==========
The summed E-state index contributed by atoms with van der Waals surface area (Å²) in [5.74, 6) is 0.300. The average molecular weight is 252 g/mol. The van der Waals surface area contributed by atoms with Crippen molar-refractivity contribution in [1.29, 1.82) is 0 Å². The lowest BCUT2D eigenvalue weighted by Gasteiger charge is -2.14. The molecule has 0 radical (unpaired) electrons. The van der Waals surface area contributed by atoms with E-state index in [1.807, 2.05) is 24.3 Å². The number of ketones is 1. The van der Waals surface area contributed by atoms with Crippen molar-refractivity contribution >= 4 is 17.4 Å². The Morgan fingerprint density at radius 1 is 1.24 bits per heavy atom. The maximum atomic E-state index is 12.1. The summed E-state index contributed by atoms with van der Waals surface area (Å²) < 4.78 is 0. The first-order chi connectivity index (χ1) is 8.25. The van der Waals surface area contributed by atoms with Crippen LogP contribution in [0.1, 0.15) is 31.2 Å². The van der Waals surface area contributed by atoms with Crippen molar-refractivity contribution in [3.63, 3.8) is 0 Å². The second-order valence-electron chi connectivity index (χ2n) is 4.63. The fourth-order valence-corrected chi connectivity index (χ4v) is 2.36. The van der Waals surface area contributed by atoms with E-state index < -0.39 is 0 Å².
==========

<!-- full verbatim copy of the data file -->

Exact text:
The summed E-state index contributed by atoms with van der Waals surface area (Å²) in [5.74, 6) is 0.300. The average molecular weight is 252 g/mol. The van der Waals surface area contributed by atoms with Crippen molar-refractivity contribution in [1.29, 1.82) is 0 Å². The lowest BCUT2D eigenvalue weighted by Gasteiger charge is -2.14. The molecule has 0 radical (unpaired) electrons. The van der Waals surface area contributed by atoms with E-state index in [1.807, 2.05) is 24.3 Å². The number of ketones is 1. The van der Waals surface area contributed by atoms with Crippen molar-refractivity contribution >= 4 is 17.4 Å². The Morgan fingerprint density at radius 1 is 1.24 bits per heavy atom. The maximum atomic E-state index is 12.1. The summed E-state index contributed by atoms with van der Waals surface area (Å²) < 4.78 is 0. The first-order chi connectivity index (χ1) is 8.25. The van der Waals surface area contributed by atoms with Crippen LogP contribution in [0.1, 0.15) is 31.2 Å². The van der Waals surface area contributed by atoms with Crippen molar-refractivity contribution in [3.63, 3.8) is 0 Å². The second-order valence-electron chi connectivity index (χ2n) is 4.63. The fourth-order valence-corrected chi connectivity index (χ4v) is 2.36. The van der Waals surface area contributed by atoms with E-state index < -0.39 is 0 Å².